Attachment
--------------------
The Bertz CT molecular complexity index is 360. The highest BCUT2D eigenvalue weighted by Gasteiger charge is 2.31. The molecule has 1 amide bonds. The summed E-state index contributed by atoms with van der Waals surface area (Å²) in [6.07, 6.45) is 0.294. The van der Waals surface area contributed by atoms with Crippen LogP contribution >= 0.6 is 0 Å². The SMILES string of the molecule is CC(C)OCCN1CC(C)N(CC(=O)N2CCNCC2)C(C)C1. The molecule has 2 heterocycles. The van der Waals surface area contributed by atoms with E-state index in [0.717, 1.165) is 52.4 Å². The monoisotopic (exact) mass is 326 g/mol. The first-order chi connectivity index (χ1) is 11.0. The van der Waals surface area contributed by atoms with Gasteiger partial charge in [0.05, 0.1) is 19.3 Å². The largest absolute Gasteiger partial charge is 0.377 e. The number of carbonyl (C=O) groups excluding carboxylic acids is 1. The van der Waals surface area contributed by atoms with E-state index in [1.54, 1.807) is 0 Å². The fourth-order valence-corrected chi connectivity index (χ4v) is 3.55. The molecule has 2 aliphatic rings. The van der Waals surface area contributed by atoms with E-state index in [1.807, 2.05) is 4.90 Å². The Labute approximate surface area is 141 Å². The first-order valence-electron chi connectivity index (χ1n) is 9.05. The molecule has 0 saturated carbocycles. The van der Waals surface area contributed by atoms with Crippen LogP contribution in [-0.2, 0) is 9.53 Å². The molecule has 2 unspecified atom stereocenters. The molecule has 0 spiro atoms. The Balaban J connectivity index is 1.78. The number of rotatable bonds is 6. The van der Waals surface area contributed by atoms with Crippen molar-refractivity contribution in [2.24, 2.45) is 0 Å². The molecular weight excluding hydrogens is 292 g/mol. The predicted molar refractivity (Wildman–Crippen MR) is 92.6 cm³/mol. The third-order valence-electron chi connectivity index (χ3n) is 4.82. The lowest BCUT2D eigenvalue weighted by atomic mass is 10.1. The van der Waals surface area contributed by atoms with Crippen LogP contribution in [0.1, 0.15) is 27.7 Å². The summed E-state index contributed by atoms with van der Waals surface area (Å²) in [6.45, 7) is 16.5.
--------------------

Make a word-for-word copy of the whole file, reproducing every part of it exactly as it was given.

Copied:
The Bertz CT molecular complexity index is 360. The highest BCUT2D eigenvalue weighted by Gasteiger charge is 2.31. The molecule has 1 amide bonds. The summed E-state index contributed by atoms with van der Waals surface area (Å²) in [6.07, 6.45) is 0.294. The van der Waals surface area contributed by atoms with Crippen LogP contribution >= 0.6 is 0 Å². The SMILES string of the molecule is CC(C)OCCN1CC(C)N(CC(=O)N2CCNCC2)C(C)C1. The molecule has 2 heterocycles. The van der Waals surface area contributed by atoms with E-state index in [0.717, 1.165) is 52.4 Å². The monoisotopic (exact) mass is 326 g/mol. The first-order chi connectivity index (χ1) is 11.0. The van der Waals surface area contributed by atoms with Gasteiger partial charge in [0.05, 0.1) is 19.3 Å². The largest absolute Gasteiger partial charge is 0.377 e. The number of carbonyl (C=O) groups excluding carboxylic acids is 1. The van der Waals surface area contributed by atoms with E-state index in [1.54, 1.807) is 0 Å². The fourth-order valence-corrected chi connectivity index (χ4v) is 3.55. The molecule has 2 aliphatic rings. The van der Waals surface area contributed by atoms with E-state index in [1.807, 2.05) is 4.90 Å². The Labute approximate surface area is 141 Å². The first-order valence-electron chi connectivity index (χ1n) is 9.05. The molecule has 0 saturated carbocycles. The van der Waals surface area contributed by atoms with Crippen LogP contribution in [-0.2, 0) is 9.53 Å². The molecule has 2 unspecified atom stereocenters. The molecule has 0 spiro atoms. The Balaban J connectivity index is 1.78. The number of rotatable bonds is 6. The van der Waals surface area contributed by atoms with Crippen molar-refractivity contribution in [2.24, 2.45) is 0 Å². The molecular weight excluding hydrogens is 292 g/mol. The predicted molar refractivity (Wildman–Crippen MR) is 92.6 cm³/mol. The third-order valence-electron chi connectivity index (χ3n) is 4.82. The lowest BCUT2D eigenvalue weighted by atomic mass is 10.1. The van der Waals surface area contributed by atoms with Crippen LogP contribution in [0.1, 0.15) is 27.7 Å². The summed E-state index contributed by atoms with van der Waals surface area (Å²) in [6.45, 7) is 16.5.